There has to be some signal between OP and RP that hints what trust path to use.

That hint might have to be in the authZ request from the RP to the OP.

The RP could say, "I'm in A, B, C, D" at client registration, and the OP says, "let's use B" <-- this means you need explicit registration. Andreas doesn't think this is a problem because he's not thinking of this multifederation use case, maybe?

Example of sources of conflict: HEART and IGov profiles specify which types of crypto you can use, they could be in conflict in different federations that OPs and RPs could be in.

Flattening has nothing to do with OIDC, it could be applied to any protocol

Draft 0.5 of this is an ID in the OIDF right now, and Roland is hoping to have it done by the end of the week.

Testing: GÉANT project has funding to do this, for R&E

If there are others outside R&E, for example health, it would be nice to do testing in the OIDF for multiple sectors.

Swedish K12 use case: SPs want to get continually updated on things like groups, email address, entitlements. So you want to push that info from the IdP to the SP. The K12s in Sweden chose SCIM to do this. They need to find the SCIM endpoint, and need to have the keys to sign the information that you want to send to the SP. They put all of that into the federation.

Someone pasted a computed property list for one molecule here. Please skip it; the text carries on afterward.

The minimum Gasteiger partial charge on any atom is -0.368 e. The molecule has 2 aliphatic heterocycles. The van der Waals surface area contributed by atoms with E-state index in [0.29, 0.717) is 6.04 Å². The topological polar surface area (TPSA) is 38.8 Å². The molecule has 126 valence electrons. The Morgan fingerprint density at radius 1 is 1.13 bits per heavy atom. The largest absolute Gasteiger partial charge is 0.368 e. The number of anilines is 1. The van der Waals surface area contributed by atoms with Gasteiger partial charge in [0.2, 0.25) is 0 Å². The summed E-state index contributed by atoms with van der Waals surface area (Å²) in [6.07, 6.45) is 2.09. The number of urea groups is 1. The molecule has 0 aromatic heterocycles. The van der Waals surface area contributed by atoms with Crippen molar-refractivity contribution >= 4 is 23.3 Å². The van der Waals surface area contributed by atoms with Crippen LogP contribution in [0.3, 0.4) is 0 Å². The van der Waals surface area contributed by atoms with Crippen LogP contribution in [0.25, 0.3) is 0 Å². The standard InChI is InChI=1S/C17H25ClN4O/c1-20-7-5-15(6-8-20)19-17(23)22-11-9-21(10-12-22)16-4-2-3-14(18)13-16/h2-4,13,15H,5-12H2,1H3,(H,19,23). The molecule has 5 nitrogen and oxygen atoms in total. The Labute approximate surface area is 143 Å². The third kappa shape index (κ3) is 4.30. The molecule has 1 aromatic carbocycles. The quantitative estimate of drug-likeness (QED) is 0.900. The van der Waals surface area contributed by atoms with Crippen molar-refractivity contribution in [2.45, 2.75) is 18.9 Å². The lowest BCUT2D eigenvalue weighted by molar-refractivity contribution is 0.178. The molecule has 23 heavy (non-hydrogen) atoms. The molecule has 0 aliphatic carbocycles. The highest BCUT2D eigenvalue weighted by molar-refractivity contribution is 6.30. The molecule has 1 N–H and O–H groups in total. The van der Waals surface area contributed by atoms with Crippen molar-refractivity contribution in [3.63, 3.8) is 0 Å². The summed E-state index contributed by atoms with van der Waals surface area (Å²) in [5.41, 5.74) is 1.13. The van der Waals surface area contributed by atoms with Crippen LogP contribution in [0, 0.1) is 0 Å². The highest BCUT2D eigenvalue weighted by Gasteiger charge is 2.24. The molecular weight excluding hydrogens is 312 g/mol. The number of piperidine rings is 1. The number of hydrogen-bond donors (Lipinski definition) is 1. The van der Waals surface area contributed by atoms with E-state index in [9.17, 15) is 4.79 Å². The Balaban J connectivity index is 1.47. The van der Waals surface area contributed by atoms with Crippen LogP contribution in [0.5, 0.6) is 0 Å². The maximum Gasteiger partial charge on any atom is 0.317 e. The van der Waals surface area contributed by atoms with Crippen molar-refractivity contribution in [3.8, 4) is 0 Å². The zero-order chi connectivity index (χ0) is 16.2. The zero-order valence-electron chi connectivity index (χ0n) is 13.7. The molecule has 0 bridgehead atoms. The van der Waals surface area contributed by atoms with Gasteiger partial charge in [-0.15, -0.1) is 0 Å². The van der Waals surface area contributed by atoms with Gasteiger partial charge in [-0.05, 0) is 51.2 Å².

Discovery isn't in this because you don't want to couple it too tightly.

What Andreas brought into the picture was usage outside of OpenID Connect, to be able to support other protocols. Andreas' use case is OAuth stuff - Authorization Server federation.

Not changing the OIDC OP discovery stuff, we just add new claims to the metadata.

Client is a private client on a cell phone, can you have that RP have its own metadata?

You could host the client metadata somewhere else in that case. But mobile clients probably only belong to one federation, and they can just do implicit registration.

Need people to read, comment and implement this

The implementation is kind of terse, need to add examples/rationale for different choices. Hopefully will happen within the next few weeks.

Until we get several people putting eyes on this and writing code, we won't know what's missing. There are things currently left unspecified that may need to be specified

Mike Jones contributed an open issues section - one of the things that isn't in the spec is federation operator key rotation.

A cloud provider could run their own federation full of all of their tenants.

Federation represents a relationship of some kind, but different parts of a company have totally different relationships with themselves, and with parts of their customer base.